• London Smart Traffic Lights
  • London Smart Traffic Lights

Mighty Things

For the Connected World

London Smart Traffic Lights

London is about to get smarter, and more bike friendly. The UK capital is testing a new adaptive-traffic control system that detects cyclists and adjusts traffic lights using sensor data. The smart traffic signals use both radar and thermal imaging to automatically sense how many cyclists are waiting at a particular intersection. Then, based on volume, the system will adjust the length of red and green lights to ensure smooth flow. At rush hour, the green light will be longer, and late at night it will be shorter.

From 2011 to 2021, London’s population is expected to grow by a million, hitting 9 million before New York and approaching 10 million by 2030. Given those demographic projections, additional public transport at peak times will be needed for more than 600,000 extra passengers in London by 2031. As cycling is already one of the fastest ways to get across the city, innovation like smart traffic lights is key to keeping London moving efficiently.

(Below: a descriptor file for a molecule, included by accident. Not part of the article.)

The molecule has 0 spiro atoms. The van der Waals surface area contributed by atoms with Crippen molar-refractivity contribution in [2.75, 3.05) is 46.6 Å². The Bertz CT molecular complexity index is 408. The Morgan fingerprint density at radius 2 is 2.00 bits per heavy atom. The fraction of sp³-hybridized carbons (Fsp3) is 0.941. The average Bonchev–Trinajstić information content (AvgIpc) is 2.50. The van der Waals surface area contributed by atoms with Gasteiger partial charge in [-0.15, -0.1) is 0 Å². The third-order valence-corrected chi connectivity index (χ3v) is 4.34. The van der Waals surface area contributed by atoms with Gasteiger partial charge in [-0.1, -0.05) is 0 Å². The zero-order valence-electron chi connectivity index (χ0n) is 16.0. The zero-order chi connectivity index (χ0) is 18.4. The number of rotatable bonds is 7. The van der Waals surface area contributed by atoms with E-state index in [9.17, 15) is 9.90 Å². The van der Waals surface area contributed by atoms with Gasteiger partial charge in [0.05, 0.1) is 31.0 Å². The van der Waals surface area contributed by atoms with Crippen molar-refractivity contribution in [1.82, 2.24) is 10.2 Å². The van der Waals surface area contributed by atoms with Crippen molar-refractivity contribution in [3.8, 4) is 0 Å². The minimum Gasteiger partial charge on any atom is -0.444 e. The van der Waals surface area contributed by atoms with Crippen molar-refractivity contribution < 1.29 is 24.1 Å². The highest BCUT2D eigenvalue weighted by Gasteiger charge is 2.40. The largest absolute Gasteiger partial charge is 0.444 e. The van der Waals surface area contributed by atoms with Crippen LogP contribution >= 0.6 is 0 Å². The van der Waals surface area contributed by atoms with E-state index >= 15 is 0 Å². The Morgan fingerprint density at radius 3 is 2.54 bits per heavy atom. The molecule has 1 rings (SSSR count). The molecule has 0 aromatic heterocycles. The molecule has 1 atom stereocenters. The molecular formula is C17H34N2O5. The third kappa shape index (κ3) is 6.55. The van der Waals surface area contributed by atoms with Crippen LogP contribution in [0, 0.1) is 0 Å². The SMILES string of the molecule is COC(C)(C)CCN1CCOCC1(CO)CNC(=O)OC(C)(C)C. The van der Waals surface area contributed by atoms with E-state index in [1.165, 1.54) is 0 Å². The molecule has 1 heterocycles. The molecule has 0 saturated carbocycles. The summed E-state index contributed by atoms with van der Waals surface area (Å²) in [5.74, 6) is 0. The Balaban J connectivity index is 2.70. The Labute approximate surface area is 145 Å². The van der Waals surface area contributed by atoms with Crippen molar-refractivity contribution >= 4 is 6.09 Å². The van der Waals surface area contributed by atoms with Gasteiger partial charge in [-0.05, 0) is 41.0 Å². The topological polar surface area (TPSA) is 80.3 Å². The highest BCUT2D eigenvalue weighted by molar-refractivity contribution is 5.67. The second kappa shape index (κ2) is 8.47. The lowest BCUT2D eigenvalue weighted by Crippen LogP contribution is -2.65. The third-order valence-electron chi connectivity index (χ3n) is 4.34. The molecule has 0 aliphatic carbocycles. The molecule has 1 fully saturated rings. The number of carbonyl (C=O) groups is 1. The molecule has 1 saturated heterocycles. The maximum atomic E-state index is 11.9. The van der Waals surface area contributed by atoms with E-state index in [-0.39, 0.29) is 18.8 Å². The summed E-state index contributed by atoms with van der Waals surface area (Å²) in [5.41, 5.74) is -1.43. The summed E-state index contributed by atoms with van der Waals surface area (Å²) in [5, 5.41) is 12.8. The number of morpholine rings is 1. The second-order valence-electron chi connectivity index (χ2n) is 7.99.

“Once again, London leads the way as we host world-first trials of technology that has the potential to bring significant benefits to cyclists” – Boris Johnson, London Mayor

Few people will dispute the fact that traffic congestion is an urban cancer in our cities. Commuters in those cities are used to those inefficiencies. They expect and even plan for delays, particularly at rush hour. For many, the commuting time simply equals wasted time. Recent case studies have found that up to 70 percent of commuting time today is “buffer time”, that extra time wasted in traffic jams or waiting for the bus or train to arrive.

Hopefully, cities have become the locus of more experimentation with Internet of Things (IoT) technology, through so-called smart city initiatives. One of the great economic potential in the use of IoT could actually come from managing traffic flow in cities. Overall, we estimate that reducing the buffer in cities across the world could have an economic impact of more than $60 billion per year.

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